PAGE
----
Despite big gains over the last decades to reverse the risks of climate change, many people across the globe still live in areas with high levels of pollution. This, say researchers and environmental experts, have a detrimental effect not only on their physical, but also mental health.
It has now been scientifically proved that exposure to polluted water and air can lead to brain inflammation, the body’s natural, protective response to fight harmful contaminants. This leads to brain-related impairment and disease.
The brain, which starts to develop mere weeks after conception, continues to change throughout life, facing the threat of many environmental hazards. The effects of lead and mercury on the brain had been known for decades and continue present a large global health problem. Many pesticides are neurotoxic but yet remain available for use. Recent evidence also suggests that fluoride, a compound used in public water supplies to reduce tooth decay, may also be neurotoxic. Even the air humans breathe is associated with an increase in the risk of many brain-related conditions.
Scientists had established how environmental contaminants and air pollution are linked to chronic medical conditions such as asthma, chronic obstructive pulmonary disease (COPD) and heart diseases. The brain is not immune to environmental contaminants and there is increasing evidence that air pollution is linked to conditions including autism spectrum disorders, dementia and lower cognition.
“You only have one chance to develop a brain — you can’t go back and do it over or get a transplant,” says Prof Philippe Grandjean, professor of environmental medicine at the University of Southern Denmark and professor of environmental health at the Harvard School of Public Health.
Neurodevelopmental and neurodegenerative disorders have individual unique features, but many share much of the same underlying brain tissue changes which polluted air may exacerbate. “The risk of air pollution on the brain is a much broader risk factor than we’ve given it credit for,” says Deborah Cory-Slechta, professor of environmental medicine at the University Of Rochester Medical Centre.
Air pollution can include industrial emissions and pesticides which had been identified as associated with brain-related conditions. Growing evidence suggests that air pollution may more deeply affect long-term human health, behaviour and functioning than originally thought. Experts say this motivates the need for science-driven regulations and policies to minimise exposure.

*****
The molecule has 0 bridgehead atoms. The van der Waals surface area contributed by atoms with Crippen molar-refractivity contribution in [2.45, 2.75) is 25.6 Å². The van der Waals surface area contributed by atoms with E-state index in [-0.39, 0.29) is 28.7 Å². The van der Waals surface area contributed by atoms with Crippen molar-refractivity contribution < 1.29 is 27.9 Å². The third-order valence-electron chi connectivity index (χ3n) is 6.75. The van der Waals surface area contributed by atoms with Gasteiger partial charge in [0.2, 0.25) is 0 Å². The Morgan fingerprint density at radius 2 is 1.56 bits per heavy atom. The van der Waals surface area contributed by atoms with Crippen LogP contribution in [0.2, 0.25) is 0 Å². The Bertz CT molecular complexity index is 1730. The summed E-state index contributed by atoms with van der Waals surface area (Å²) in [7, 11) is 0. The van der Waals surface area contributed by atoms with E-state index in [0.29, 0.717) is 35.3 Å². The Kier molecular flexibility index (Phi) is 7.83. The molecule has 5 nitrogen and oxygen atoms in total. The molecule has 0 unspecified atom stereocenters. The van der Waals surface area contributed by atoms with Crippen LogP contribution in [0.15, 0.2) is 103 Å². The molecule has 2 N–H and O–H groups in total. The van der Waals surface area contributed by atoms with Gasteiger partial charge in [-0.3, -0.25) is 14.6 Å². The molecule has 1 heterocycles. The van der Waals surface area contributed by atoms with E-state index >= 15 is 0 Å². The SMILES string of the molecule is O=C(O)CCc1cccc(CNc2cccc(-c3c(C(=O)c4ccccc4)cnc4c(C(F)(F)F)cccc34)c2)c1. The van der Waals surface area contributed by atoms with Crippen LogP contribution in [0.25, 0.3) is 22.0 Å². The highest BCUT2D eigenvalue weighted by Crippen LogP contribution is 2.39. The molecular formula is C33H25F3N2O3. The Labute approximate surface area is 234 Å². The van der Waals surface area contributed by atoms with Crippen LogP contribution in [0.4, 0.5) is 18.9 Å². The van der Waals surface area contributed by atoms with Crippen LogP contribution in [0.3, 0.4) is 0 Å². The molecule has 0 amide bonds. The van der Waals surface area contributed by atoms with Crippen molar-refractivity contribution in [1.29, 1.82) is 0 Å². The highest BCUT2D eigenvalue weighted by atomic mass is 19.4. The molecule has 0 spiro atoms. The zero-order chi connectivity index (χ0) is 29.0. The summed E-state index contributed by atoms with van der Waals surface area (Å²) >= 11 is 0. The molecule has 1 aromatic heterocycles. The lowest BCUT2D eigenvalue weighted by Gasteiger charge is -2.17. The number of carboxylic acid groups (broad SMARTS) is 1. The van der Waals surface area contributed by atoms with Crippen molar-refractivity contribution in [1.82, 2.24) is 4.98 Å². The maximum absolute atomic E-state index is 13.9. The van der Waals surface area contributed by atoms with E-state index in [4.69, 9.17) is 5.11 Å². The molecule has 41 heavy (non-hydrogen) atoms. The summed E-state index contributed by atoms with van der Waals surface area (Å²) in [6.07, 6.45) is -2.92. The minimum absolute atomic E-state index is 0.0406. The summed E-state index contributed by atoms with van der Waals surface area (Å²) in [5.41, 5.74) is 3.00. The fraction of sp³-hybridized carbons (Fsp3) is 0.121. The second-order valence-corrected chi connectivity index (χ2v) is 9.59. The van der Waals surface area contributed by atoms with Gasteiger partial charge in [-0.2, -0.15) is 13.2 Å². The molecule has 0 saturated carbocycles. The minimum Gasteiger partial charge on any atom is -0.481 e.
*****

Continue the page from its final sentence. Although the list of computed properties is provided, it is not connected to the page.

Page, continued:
Brain damage, whether in children or adults, can have a lifelong impact.
“The main concern is really that even minor dysfunction of the brain can have dramatic consequences,” Grandjean says. “You can live a normal life with decreased liver function and you can donate a kidney for transplantation, and it won’t affect your health. But for the brain, every IQ point is important.”
Many animal studies have shown that air pollution negatively impacts animal brains as well. Although animal studies do not necessarily mean the same findings translate to human beings, these are still controlled studies providing strong evidence that air pollution negatively affects the brain.
What can we do?
California recently passed legislation requiring all cars sold in the state to be electric by 2035. The Regional Greenhouse Gas Initiative, a cooperative effort involving a growing number of north-eastern and Mid-Atlantic States to reduce greenhouse gas emissions, had already prevented hundreds of cases of childhood illnesses and saved hundreds of millions of dollars in costs. For scientists and public health experts, prevention makes the most sense.
The effects of ultrafine particles on the brain are not all known yet and there could be more neurotoxic pollutants scientists are yet to discover. These risks are causes for concern — because each human only has one chance to develop a brain.
A ground-breaking study on the mental health burden of air pollution found that the more air pollution people were exposed to as children, the more likely they were to experience mental illness when they turned 18, the age when symptoms often appear.
Rather than focus on a specific diagnosis as in most previous studies, researchers studied participants’ responses to detailed survey questions about many symptoms. This included dependence on alcohol, cannabis, and tobacco, antisocial behaviour, eating disorders, depression, anxiety, post-traumatic stress, delusions and hallucinations.
The study used data on two air pollutants linked to altered brain health in previous studies – microscopic pollutant particles generated during industrial processes and combustion of fossil fuels and wood and nitrogen oxides, as well as pollutants associated with fossil fuel burning from power plants, vehicle emissions and certain industrial sites. Nitrogen oxide exposure showed clear evidence of worsening mental health.
While this research does not prove that air pollution causes mental illness, it does indicate that exposure to air pollution may increase the severity and substantially increase the social and financial burden of mental illness on communities.